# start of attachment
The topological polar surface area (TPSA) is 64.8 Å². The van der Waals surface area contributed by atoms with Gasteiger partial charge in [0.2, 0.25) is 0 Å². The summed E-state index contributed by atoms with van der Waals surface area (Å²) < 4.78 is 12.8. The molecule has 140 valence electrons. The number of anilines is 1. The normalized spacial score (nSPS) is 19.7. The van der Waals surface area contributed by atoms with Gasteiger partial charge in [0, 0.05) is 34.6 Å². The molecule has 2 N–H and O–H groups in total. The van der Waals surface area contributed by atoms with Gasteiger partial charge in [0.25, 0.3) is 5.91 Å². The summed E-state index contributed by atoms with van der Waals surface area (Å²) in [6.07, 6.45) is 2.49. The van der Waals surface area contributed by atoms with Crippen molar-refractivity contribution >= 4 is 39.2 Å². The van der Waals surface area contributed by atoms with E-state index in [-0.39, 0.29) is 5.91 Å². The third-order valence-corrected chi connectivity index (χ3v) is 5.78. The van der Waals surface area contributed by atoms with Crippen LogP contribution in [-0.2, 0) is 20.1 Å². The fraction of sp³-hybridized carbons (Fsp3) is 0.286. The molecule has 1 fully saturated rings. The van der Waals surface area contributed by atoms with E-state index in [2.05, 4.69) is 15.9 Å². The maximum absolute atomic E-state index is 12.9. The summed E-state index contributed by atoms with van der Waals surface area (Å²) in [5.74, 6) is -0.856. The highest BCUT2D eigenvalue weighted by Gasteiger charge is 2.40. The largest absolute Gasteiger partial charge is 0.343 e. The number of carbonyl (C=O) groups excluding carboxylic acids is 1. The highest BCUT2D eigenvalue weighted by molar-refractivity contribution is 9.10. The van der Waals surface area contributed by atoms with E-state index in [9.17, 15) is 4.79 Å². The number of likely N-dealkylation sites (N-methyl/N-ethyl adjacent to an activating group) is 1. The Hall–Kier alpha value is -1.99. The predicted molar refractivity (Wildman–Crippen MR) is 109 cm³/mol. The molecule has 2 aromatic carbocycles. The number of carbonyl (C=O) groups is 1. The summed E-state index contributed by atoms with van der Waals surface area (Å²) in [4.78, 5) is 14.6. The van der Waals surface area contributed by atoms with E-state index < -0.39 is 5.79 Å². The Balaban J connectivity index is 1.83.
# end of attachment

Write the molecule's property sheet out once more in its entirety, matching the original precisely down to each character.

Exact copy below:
The topological polar surface area (TPSA) is 64.8 Å². The van der Waals surface area contributed by atoms with Gasteiger partial charge in [0.2, 0.25) is 0 Å². The summed E-state index contributed by atoms with van der Waals surface area (Å²) < 4.78 is 12.8. The molecule has 140 valence electrons. The number of anilines is 1. The normalized spacial score (nSPS) is 19.7. The van der Waals surface area contributed by atoms with Gasteiger partial charge in [0, 0.05) is 34.6 Å². The molecule has 2 N–H and O–H groups in total. The van der Waals surface area contributed by atoms with Gasteiger partial charge in [0.25, 0.3) is 5.91 Å². The summed E-state index contributed by atoms with van der Waals surface area (Å²) in [6.07, 6.45) is 2.49. The van der Waals surface area contributed by atoms with Crippen molar-refractivity contribution >= 4 is 39.2 Å². The van der Waals surface area contributed by atoms with E-state index in [-0.39, 0.29) is 5.91 Å². The third-order valence-corrected chi connectivity index (χ3v) is 5.78. The van der Waals surface area contributed by atoms with Crippen LogP contribution in [-0.2, 0) is 20.1 Å². The fraction of sp³-hybridized carbons (Fsp3) is 0.286. The molecule has 1 fully saturated rings. The van der Waals surface area contributed by atoms with E-state index in [2.05, 4.69) is 15.9 Å². The maximum absolute atomic E-state index is 12.9. The summed E-state index contributed by atoms with van der Waals surface area (Å²) in [5.74, 6) is -0.856. The highest BCUT2D eigenvalue weighted by Gasteiger charge is 2.40. The largest absolute Gasteiger partial charge is 0.343 e. The number of carbonyl (C=O) groups excluding carboxylic acids is 1. The highest BCUT2D eigenvalue weighted by molar-refractivity contribution is 9.10. The van der Waals surface area contributed by atoms with E-state index in [9.17, 15) is 4.79 Å². The number of likely N-dealkylation sites (N-methyl/N-ethyl adjacent to an activating group) is 1. The Hall–Kier alpha value is -1.99. The predicted molar refractivity (Wildman–Crippen MR) is 109 cm³/mol. The molecule has 2 aromatic carbocycles. The number of carbonyl (C=O) groups is 1. The summed E-state index contributed by atoms with van der Waals surface area (Å²) in [4.78, 5) is 14.6. The van der Waals surface area contributed by atoms with E-state index < -0.39 is 5.79 Å². The Balaban J connectivity index is 1.83.